Anyway, we were working on this language, and we adapted it from SQUARE and turned it into English and then we started adding a bunch of things to it like GROUP BY that didn’t really come out of the SQUARE heritage at all. So you couldn’t really say it had much to do with SQUARE before we were done. Ray and I wrote some papers about this language in 1974. We wrote two papers: one on SEQUEL/DML[32] and one on SEQUEL/DDL[33]. We were cooperating very closely on this. The DML paper’s authors were Chamberlin and Boyce; the DDL paper’s authors were Boyce and Chamberlin, for no special reason; we just sort of split it up. We wanted to go to Stockholm that year because it was the year of the IFIP Congress in Stockholm. I had a ticket to Stockholm because of some work I’d done in Yorktown, so Ray submitted the DDL paper to the IFIP Congress in Stockholm, and the DML paper we submitted to SIGMOD. This is the cover page of the SEQUEL/DML paper. It was 24 pages long. These were twin papers in our original estimation. We wrote them together and thought they were of comparable value and impact. But what happened to them was quite different. The DDL paper got rejected by the IFIP Congress; Ray didn’t get to go to Stockholm. I still have that paper in my drawer; it’s never been published. The DML paper did get accepted at SIGMOD. Several years later I got a call from a guy named Larry Ellison who’d read that paper; he basically used some of the ideas from that paper to good advantage. [laughter] The latest incarnation of these ideas is longer than 24 pages long; it’s the ISO standard for the SQL language, which was just described last week at SIGMOD by Nelson Mattos[34]. It’s now about 1600 pages.

It’s from this quote that I believe SQL gained its second-class status — it’s not for programmers, but it’s “too complicated” for end-users who became used to graphically interacting with applications.

Do you have someone on staff who really knows SQL?  Who can make the data super easily accessible to application programmers and end-users alike?  Who removes the barrier and lowers the hurdle in the way of turning data into value?  You’re probably gathering more and more relational data every day — and probably shredding your XML and storing your BLOBs there too.  I’m not saying that SQL is more important than data or the means to analyze it — I am saying that experts at SQL can make your databases perform better AND make it easier for your application people to focus on delivering that data to the people who want to use it.  Don’t put it in the limbo land of being not for programmers and not for end-users.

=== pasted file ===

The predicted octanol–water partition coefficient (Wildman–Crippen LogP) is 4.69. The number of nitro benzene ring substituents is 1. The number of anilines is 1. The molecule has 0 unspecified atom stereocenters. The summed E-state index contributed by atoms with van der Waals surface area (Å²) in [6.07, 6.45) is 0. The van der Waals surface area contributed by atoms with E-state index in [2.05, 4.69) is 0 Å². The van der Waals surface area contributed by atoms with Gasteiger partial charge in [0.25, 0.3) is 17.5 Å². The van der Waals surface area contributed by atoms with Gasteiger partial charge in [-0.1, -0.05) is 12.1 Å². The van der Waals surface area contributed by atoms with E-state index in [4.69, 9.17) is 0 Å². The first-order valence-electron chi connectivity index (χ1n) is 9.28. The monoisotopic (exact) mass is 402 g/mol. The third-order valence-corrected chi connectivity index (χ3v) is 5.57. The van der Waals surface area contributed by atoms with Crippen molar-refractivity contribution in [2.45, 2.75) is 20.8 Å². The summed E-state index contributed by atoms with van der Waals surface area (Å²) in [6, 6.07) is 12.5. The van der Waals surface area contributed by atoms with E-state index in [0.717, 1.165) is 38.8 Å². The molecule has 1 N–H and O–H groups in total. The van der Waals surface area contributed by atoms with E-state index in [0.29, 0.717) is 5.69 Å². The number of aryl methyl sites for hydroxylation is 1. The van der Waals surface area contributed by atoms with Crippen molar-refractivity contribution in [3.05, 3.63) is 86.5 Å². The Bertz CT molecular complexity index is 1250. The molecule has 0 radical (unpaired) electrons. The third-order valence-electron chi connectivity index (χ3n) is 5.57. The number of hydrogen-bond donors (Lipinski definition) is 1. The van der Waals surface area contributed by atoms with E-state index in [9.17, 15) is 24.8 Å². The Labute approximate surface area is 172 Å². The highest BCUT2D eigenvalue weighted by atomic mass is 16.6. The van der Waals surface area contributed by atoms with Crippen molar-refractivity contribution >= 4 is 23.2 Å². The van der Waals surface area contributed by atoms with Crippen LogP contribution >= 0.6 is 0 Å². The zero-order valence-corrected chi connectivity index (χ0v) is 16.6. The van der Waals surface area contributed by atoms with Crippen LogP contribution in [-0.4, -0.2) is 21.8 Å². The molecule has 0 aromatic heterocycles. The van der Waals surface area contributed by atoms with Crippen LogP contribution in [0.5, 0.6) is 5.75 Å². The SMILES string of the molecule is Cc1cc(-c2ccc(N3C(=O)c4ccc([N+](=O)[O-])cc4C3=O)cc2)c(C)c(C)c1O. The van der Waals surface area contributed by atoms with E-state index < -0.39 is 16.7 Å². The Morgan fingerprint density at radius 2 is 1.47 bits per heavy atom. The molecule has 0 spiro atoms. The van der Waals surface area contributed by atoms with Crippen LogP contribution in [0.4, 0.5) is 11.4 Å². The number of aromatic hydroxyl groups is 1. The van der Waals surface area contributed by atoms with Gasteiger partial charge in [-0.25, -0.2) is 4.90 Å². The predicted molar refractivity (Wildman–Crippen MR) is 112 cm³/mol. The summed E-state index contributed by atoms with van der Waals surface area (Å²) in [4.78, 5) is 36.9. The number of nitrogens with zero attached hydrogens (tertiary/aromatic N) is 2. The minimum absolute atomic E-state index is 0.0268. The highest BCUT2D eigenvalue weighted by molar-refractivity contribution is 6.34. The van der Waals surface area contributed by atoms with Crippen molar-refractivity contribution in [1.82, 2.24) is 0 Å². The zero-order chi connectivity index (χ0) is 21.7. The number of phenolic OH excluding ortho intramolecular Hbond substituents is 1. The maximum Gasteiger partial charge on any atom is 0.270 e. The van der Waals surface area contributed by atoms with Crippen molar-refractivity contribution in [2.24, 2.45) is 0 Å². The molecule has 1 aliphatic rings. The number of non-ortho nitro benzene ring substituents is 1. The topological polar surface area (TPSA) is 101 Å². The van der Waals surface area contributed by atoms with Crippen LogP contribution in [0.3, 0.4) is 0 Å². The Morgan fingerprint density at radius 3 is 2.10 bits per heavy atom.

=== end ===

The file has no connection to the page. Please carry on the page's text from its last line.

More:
Update:  I wanted to give credit to the source of my quote:

Copyright (c) 1995, 1997 by Paul McJones, Roger Bamford, Mike Blasgen, Don Chamberlin, Josephine Cheng, Jean-Jacques Daudenarde, Shel Finkelstein, Jim Gray, Bob Jolls, Bruce Lindsay, Raymond Lorie, Jim Mehl, Roger Miller, C. Mohan, John Nauman, Mike Pong, Tom Price, Franco Putzolu, Mario Schkolnick, Bob Selinger, Pat Selinger, Don Slutz, Irv Traiger, Brad Wade, and Bob Yost. You may copy this document in whole or in part without payment of fee provided that you acknowledge the authors and include this notice.

Free Data Now!

So this post is only tangentially related to the current online effort to get access to Oracle 10g’s AWR/ASH data.  It’s actually more about data mashups.

When building an internal corporate application, most of the time you’re familiar with the internal sources of data and how to get at them — although, you can often have lots of “fun” doing the detective work to uncover hidden sources of internal data, fighting the data guardians and mastering the necessary API incantations to pry loose the secrets. :-)

By basing your application on only internal data you may be missing out on interesting opportunities to leverage public and freely available data and feeds.  Although, even there you need to be wary of usage restrictions and odd APIs.  Usage restrictions can be odd — unlimited access for “non-profit use”, or “public use”, but heavy costs and fines for “private” use.  An interesting example is Google Maps — here’s the quote from the Google Maps API page:

The Maps API is a free beta service, available for any web site that is free to consumers. Please see the terms of use for more information.

To use the Maps API on an intranet or in a non-publicly accessible application, please check out Google Maps for Enterprise.

Following the links shows you that to use Google Maps on an internal application will set you back $10,000 per year.

The question of usage rights for data has been a huge source of problems in professional sports leagues.  In 1997, the NBA sued Motorola and STATS, Inc. regarding the real-time dissemination of scores and game information and lost.  However, recently the NCAA clamped down on live-blogging at one of its events.  Even today, you’ll have a hard time finding real-time RSS feeds for MLB sports scores.  Although, those of you who love data analysis may enjoy poring over the MLB Enhanced GameCast data — latest example here and initial research here.